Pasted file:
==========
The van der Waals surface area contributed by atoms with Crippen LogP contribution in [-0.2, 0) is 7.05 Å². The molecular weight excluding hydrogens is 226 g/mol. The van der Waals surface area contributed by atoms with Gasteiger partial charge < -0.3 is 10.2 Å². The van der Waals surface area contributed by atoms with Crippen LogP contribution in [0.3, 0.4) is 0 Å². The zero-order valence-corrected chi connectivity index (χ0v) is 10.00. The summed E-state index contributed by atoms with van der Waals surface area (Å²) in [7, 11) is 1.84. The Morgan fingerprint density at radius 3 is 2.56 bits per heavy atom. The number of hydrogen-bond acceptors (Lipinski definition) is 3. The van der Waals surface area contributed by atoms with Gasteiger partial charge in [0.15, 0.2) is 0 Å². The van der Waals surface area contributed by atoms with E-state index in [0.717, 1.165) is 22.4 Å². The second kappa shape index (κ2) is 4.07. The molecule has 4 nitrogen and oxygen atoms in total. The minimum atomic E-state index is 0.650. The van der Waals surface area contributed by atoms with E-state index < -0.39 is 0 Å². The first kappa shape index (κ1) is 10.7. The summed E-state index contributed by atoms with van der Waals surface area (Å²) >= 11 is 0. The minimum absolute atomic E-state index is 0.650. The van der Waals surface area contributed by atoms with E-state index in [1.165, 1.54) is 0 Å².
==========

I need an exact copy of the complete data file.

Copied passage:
The van der Waals surface area contributed by atoms with Crippen LogP contribution in [-0.2, 0) is 7.05 Å². The molecular weight excluding hydrogens is 226 g/mol. The van der Waals surface area contributed by atoms with Gasteiger partial charge < -0.3 is 10.2 Å². The van der Waals surface area contributed by atoms with Crippen LogP contribution in [0.3, 0.4) is 0 Å². The zero-order valence-corrected chi connectivity index (χ0v) is 10.00. The summed E-state index contributed by atoms with van der Waals surface area (Å²) in [7, 11) is 1.84. The Morgan fingerprint density at radius 3 is 2.56 bits per heavy atom. The number of hydrogen-bond acceptors (Lipinski definition) is 3. The van der Waals surface area contributed by atoms with Gasteiger partial charge in [0.15, 0.2) is 0 Å². The van der Waals surface area contributed by atoms with E-state index in [0.717, 1.165) is 22.4 Å². The second kappa shape index (κ2) is 4.07. The molecule has 4 nitrogen and oxygen atoms in total. The minimum atomic E-state index is 0.650. The van der Waals surface area contributed by atoms with E-state index < -0.39 is 0 Å². The first kappa shape index (κ1) is 10.7. The summed E-state index contributed by atoms with van der Waals surface area (Å²) >= 11 is 0. The minimum absolute atomic E-state index is 0.650. The van der Waals surface area contributed by atoms with E-state index in [1.165, 1.54) is 0 Å².